Taming the Star Runner | Critical Review by Elizabeth Ward

This literature criticism consists of approximately 2 pages of analysis & critique of Taming the Star Runner.
This section contains 350 words
(approx. 2 pages at 300 words per page)
Buy the Critical Review by Elizabeth Ward

Critical Review by Elizabeth Ward

SOURCE: "Young Bookshelf," in The Washington Post Book World, February 12, 1989, p. 9.

In the following excerpt, Ward offers a negative assessment of Taming the Star Runner, describing the characters as superficial and self-absorbed and asserting that the prose falls flat.

In [Taming the Star Runner,] her first novel since Tex, published 10 years ago, the phenomenally popular S. E. Hinton returns to the familiar territory of teen-age disaffection and the search for happiness.

Good-looking Travis, with his blackfringed, gray-green eyes, as cold as the Irish sea, is neither a doper nor a straight, but a sensitive, intelligent, creative, profoundly misunderstood cat-lover, who has recently become a juvenile delinquent through no fault of his own (intolerably provoked by his stepfather, Travis had been forced to try and murder him with a fire poker).

Now, emerging from a spell in juvenile hall, he tells us that "his boot felt empty without his knife in it." However, in a subplot that would sound completely improbable were it not for the fact that S. E. Hinton did it herself at age 16, Travis has written a novel and had it accepted by a New York publisher.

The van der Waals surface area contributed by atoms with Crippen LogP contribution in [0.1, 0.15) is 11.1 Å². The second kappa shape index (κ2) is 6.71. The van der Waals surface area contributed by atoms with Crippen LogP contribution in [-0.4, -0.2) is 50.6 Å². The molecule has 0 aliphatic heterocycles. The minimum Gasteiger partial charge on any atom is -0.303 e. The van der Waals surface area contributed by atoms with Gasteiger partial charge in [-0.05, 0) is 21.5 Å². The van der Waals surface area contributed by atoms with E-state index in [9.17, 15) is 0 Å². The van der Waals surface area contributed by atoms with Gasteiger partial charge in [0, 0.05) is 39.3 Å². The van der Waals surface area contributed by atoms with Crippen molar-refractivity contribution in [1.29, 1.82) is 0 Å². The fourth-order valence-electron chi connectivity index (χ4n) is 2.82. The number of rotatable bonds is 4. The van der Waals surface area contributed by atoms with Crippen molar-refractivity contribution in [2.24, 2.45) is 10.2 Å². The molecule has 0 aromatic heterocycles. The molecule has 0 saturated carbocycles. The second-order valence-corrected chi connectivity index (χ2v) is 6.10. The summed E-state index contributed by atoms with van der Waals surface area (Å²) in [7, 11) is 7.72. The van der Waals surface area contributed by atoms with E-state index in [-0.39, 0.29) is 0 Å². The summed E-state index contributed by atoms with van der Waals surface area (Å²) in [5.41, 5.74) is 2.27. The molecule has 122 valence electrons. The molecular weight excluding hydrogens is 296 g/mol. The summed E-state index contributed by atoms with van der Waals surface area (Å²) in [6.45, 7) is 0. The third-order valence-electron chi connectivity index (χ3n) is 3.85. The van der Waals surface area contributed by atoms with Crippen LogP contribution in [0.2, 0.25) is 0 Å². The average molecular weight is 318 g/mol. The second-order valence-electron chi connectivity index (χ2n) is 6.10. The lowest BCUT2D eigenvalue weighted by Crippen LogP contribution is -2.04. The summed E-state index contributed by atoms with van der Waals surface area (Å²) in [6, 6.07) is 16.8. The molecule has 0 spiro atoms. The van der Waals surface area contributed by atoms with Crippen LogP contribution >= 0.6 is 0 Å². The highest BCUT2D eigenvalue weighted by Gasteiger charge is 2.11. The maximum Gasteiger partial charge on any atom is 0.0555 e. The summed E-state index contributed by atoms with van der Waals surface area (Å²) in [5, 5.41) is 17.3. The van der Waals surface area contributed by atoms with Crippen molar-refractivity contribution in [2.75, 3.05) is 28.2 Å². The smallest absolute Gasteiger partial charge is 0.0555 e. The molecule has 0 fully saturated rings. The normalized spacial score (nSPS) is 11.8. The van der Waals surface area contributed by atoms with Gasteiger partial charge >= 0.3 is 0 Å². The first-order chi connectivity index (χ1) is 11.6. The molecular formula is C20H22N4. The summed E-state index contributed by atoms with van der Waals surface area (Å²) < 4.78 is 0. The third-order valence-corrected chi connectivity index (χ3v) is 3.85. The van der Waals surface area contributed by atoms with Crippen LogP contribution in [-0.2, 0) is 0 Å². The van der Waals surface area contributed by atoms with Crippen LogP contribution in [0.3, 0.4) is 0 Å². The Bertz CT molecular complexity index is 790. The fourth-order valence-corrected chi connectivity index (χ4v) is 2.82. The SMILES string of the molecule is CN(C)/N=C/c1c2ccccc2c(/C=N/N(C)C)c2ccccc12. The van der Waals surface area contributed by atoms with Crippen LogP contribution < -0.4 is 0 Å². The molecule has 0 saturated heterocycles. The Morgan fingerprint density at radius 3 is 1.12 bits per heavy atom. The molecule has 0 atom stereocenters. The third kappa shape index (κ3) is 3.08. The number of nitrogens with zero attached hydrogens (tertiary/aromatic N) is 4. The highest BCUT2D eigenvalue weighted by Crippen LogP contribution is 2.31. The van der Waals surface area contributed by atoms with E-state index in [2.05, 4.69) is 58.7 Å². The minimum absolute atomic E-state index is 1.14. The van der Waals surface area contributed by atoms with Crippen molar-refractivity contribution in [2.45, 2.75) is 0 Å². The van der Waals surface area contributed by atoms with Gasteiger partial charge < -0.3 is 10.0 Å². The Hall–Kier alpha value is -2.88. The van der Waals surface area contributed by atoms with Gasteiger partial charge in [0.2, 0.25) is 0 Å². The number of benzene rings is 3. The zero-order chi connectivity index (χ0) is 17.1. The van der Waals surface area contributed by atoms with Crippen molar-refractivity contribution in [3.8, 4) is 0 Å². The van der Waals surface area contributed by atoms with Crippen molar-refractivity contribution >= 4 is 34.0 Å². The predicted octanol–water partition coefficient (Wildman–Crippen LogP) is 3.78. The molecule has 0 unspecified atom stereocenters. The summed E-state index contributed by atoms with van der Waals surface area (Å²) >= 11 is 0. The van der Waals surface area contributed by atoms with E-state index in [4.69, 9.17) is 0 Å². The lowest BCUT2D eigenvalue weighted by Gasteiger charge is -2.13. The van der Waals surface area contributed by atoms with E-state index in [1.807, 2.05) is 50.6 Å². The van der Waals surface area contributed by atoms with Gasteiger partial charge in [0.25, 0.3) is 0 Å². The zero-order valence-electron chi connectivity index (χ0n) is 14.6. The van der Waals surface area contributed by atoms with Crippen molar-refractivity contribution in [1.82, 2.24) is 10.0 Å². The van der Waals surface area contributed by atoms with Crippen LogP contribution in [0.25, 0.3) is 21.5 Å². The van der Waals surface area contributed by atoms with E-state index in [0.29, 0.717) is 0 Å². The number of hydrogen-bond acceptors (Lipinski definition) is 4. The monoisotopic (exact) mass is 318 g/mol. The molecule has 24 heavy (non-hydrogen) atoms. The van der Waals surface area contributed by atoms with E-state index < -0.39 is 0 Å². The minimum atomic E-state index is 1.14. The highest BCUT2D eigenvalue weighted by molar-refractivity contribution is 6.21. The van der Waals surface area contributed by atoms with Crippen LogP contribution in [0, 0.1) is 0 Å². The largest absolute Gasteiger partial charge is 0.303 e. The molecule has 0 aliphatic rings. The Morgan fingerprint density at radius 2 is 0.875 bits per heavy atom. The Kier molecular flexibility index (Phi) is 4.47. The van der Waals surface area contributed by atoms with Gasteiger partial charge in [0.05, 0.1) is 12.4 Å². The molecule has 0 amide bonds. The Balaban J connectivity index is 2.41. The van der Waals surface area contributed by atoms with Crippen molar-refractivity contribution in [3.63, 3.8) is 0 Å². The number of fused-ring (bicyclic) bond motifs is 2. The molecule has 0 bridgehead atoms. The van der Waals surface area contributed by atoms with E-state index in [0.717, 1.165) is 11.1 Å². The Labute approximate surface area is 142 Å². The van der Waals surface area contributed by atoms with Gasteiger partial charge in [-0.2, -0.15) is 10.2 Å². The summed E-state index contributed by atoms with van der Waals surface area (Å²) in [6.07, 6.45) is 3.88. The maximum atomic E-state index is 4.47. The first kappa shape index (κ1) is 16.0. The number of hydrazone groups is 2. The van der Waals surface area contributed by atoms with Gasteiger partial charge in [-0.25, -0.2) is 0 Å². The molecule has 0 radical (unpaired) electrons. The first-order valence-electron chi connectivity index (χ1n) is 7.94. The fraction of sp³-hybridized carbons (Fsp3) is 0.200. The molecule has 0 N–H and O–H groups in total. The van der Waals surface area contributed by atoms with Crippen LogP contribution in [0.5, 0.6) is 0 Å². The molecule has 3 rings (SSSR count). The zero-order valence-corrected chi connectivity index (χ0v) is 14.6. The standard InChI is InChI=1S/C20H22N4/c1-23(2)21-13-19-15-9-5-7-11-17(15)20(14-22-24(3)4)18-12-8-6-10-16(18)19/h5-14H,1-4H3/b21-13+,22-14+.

Most of the book is set in Oklahoma, where Travis is sent to straighten out on his lawyer uncle's ranch. Rebuffed at the local high school, ignored by his busy uncle, Travis feels increasingly at odds with the world, that is, until he finds solace in the ranch riding school. Not only are the preppie young students very cute ("He had never felt so protective of anyone as he did of Jennifer"), but their 18-year-old instructor, Casey, is quite as sensitive and untameable as Travis is, so sparks must fly.

"The Star Runner" of the title is a vicious horse Casey is vainly attempting to train and may or may not be supposed to serve as a metaphor for both hero and heroine. If so, the horse's ultimate fate is certainly inauspicious. Unfortunately too, S. E. Hinton's knack of emotional manipulation doesn't compensate for the shallowness and narcissism of her characters or the essential banality of her prose.

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This section contains 350 words
(approx. 2 pages at 300 words per page)
Buy the Critical Review by Elizabeth Ward
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